Barack Obama has written extensively about his father, but little is known about Stanley Ann Dunham, the fiercely independent woman who raised him, the person he credits for, as he says, "what is best in me." Here is the missing piece of the story.
Award-winning reporter Janny Scott interviewed nearly two hundred of Dunham's friends, colleagues, and relatives (including both her children), and combed through boxes of personal and professional papers, letters to friends, and photo albums, to uncover the full breadth of this woman's inspiring and untraditional life, and to show the remarkable extent to which she shaped the man Obama is today.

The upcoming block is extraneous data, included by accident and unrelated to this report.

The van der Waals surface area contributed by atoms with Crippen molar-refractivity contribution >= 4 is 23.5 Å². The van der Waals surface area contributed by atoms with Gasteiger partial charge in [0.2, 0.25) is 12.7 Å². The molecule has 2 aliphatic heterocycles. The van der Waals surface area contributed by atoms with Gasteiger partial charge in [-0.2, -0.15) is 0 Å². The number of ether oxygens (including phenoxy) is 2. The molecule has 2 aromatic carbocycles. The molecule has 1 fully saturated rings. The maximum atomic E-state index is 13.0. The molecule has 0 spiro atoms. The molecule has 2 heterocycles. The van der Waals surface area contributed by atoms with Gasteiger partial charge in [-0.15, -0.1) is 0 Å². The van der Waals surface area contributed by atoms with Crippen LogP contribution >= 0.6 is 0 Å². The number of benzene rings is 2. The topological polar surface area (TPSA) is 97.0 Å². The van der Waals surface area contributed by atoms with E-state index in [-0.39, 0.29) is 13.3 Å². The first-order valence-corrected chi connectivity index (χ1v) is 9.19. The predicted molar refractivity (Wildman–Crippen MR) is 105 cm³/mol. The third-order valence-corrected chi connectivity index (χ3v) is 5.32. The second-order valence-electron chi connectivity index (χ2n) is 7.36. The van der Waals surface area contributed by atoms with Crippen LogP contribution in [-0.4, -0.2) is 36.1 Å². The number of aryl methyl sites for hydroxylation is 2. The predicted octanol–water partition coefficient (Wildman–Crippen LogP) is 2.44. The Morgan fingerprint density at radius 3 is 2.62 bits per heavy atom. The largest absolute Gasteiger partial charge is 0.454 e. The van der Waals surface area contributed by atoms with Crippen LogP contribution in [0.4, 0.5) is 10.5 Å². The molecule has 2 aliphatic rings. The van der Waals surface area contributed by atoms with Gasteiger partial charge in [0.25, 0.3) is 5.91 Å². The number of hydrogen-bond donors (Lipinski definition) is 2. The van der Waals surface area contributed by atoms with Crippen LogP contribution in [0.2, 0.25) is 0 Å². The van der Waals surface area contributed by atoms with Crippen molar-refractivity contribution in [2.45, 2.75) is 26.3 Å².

Dunham's story moves from Kansas and Washington state to Hawaii and Indonesia. It begins in a time when interracial marriage was still a felony in much of the United States, and culminates in the present, with her son as our president- something she never got to see. It is a poignant look at how character is passed from parent to child, and offers insight into how Obama's destiny was created early, by his mother's extraordinary faith in his gifts, and by her unconventional mothering. Finally, it is a heartbreaking story of a woman who died at age fifty-two, before her son would go on to his greatest accomplishments and reflections of what she taught him.